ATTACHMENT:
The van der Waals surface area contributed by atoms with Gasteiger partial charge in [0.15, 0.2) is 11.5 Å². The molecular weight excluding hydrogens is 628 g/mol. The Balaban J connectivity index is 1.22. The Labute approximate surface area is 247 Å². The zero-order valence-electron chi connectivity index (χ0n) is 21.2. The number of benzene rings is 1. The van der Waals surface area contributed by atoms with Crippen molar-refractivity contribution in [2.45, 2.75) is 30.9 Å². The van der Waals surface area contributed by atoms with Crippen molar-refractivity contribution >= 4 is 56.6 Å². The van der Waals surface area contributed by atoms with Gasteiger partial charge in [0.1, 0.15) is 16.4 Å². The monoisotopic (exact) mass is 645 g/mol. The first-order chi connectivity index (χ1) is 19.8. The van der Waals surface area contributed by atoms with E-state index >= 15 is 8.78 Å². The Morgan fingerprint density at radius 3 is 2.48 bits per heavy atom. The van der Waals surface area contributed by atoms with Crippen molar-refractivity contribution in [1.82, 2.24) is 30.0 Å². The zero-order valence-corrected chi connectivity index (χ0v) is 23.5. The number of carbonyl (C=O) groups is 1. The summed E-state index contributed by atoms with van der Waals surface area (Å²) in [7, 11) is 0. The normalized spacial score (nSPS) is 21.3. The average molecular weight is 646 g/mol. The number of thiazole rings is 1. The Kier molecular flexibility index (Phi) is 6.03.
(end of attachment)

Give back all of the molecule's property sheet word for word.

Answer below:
The van der Waals surface area contributed by atoms with Gasteiger partial charge in [0.15, 0.2) is 11.5 Å². The molecular weight excluding hydrogens is 628 g/mol. The Balaban J connectivity index is 1.22. The Labute approximate surface area is 247 Å². The zero-order valence-electron chi connectivity index (χ0n) is 21.2. The number of benzene rings is 1. The van der Waals surface area contributed by atoms with Crippen molar-refractivity contribution in [2.45, 2.75) is 30.9 Å². The van der Waals surface area contributed by atoms with Crippen molar-refractivity contribution >= 4 is 56.6 Å². The van der Waals surface area contributed by atoms with Gasteiger partial charge in [0.1, 0.15) is 16.4 Å². The monoisotopic (exact) mass is 645 g/mol. The first-order chi connectivity index (χ1) is 19.8. The van der Waals surface area contributed by atoms with E-state index >= 15 is 8.78 Å². The Morgan fingerprint density at radius 3 is 2.48 bits per heavy atom. The van der Waals surface area contributed by atoms with Crippen molar-refractivity contribution in [1.82, 2.24) is 30.0 Å². The zero-order valence-corrected chi connectivity index (χ0v) is 23.5. The number of carbonyl (C=O) groups is 1. The summed E-state index contributed by atoms with van der Waals surface area (Å²) in [7, 11) is 0. The normalized spacial score (nSPS) is 21.3. The average molecular weight is 646 g/mol. The number of thiazole rings is 1. The Kier molecular flexibility index (Phi) is 6.03.